Trusted Smart Products

EDITORIALS

As the World celebrated World Consumer Rights Day on March 15, it is high time for the producers and sellers to realize that in fact, it is the consumer who does favour to the producers and sellers by providing them the opportunity to thrive.

This is the basic philosophy at the heart of all customer or consumer interactions. Instead of expecting the customer to be polite, producers and sellers by adopting the other way round will get closer to the truth of what customer-satisfying service really means. Consumer being the backbone and prime ambassador of products, manufacturing establishments deserve best services; therefore, it is the prime responsibility of all the units linked with production,and sale of goods and services to maintain the highest standards of quality in their products so that the common goal of consumer satisfaction is achieved.

The theme for ‘World Consumer Rights Day 2019’ is ‘Trusted Smart Products’. The theme has been rightly chosen as today from smartphones to wearable fitness trackers, to voice-activated assistants and smart TVs, many of the products we use are increasingly becoming connected by default. So focussing on this theme the aim is to highlight what consumers want and need from a connected world and how important it is to put the mat the heart of the development of these digital products and services.

Though father of the nation Mahatma Gandhi might not have visualized a digital world of today, yet we are reminded of his words when he stated “A customer is the most important visitor on our premises.” The greatest saint leader and a strong protagonist was absolutely right because in principle consumer is not dependent on goods or service provider but the position is undoubtedly the other way round.Consumer is the purpose of the producer and not an outsider to his business.

He is a part of it and the producer or the sell-er is not doing him a favour by serving him. At the same time there is a need for the consumers at large to change their mindset as they still consider that they are born to be dependent on the producers and service providers. To wipeout this notion from the consumers’ minds requires mass awareness about Consumer Rights by various stakeholders.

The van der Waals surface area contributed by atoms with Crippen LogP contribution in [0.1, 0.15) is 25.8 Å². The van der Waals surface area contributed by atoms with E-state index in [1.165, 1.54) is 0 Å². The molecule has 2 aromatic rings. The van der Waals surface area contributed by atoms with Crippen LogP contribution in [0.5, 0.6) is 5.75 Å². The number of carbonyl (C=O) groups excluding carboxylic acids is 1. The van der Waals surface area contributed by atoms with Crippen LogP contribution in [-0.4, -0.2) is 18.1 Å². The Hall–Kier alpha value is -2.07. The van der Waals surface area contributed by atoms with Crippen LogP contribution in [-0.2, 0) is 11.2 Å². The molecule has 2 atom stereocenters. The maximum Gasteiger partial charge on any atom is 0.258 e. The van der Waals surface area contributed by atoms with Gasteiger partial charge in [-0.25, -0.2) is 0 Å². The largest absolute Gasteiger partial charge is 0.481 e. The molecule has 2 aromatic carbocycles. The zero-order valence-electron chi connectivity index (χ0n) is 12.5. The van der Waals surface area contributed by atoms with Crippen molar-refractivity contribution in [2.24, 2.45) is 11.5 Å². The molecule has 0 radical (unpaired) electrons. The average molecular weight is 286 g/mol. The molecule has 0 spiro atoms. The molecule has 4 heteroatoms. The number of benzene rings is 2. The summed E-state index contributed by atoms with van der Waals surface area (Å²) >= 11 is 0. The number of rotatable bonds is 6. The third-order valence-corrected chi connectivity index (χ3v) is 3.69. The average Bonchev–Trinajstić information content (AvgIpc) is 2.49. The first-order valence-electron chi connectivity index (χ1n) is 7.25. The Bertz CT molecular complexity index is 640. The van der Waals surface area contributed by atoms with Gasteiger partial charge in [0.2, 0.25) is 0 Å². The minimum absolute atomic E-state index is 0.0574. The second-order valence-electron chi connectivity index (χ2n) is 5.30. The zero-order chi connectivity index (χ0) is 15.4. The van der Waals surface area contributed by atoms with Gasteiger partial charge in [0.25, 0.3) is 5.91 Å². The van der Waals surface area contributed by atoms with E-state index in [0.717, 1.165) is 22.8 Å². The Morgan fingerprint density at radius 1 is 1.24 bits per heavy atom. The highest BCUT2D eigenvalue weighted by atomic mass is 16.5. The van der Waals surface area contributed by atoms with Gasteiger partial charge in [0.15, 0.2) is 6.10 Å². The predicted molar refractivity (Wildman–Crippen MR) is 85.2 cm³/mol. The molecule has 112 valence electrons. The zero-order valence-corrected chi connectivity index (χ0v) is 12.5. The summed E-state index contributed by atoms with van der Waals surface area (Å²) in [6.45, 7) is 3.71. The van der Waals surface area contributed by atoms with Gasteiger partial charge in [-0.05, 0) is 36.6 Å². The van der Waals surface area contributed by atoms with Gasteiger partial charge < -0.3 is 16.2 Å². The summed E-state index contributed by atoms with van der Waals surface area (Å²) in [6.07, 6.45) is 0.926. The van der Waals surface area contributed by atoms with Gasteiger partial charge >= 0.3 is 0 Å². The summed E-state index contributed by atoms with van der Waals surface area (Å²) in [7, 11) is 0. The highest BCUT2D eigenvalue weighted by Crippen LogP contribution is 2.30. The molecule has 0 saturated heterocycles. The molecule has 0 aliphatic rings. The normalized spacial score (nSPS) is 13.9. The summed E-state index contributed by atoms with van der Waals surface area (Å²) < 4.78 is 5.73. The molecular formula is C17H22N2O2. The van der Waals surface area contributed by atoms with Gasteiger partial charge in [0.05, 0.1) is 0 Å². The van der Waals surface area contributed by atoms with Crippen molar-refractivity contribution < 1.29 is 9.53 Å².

Consumer Protection Act, 1986 is a historic milestone in the consumer movement in India which is aimed at providing consumers with effective safeguards against different types of exploitation such as defective goods, unsatisfactory services and unfair trade practices. This legislation also provides for establishment of consumer councils and other authorities for the settlement of consumers’ disputes and matters connected therewith.

The law has been promulgated keeping in mind the commitments towards international policy towards consumerism thus encompassing the eight basic consumers’ rights pertaining to satisfaction of basic needs, safety, information, choice, right to be heard, redressal of grievances, consumer education and last but not the least a healthy environment.

These rights have been systematically included in four macro programmes namely Financial services, Food safety, security and nutrition, Consumers access to reliable, affordable and safe communication networks besides Consumer justice and protection. Amongst these four, Consumer justice and protection is the most significant one as it provides for a concerted international effort to support the realization of consumer rights at the international level, Revision of UN guidelines, Updating the UN guidelines on consumer protection, An increased international focus on the legal empowerment of the consumer, Work with international organisations to develop new initiatives and make resources available for consumer protection, Work with CI members to support their work at the national level,Systematic assessment of members capacity and Map ‘sustainable business models’ for consumer organisations.

With the massive endeavours on this front at the International level it seems that the efforts in India especially in J&K are still far from satisfactory. As such it is hoped that focussing on the theme ‘Trusted Smart Products’ this year’s campaign continues vigorous endeavour by making awareness programmes on consumer rights a regular feature. It would be advisable to even incorporate the basic principles of consumerism and consumer rights in the syllabi of school going children right from the primary level.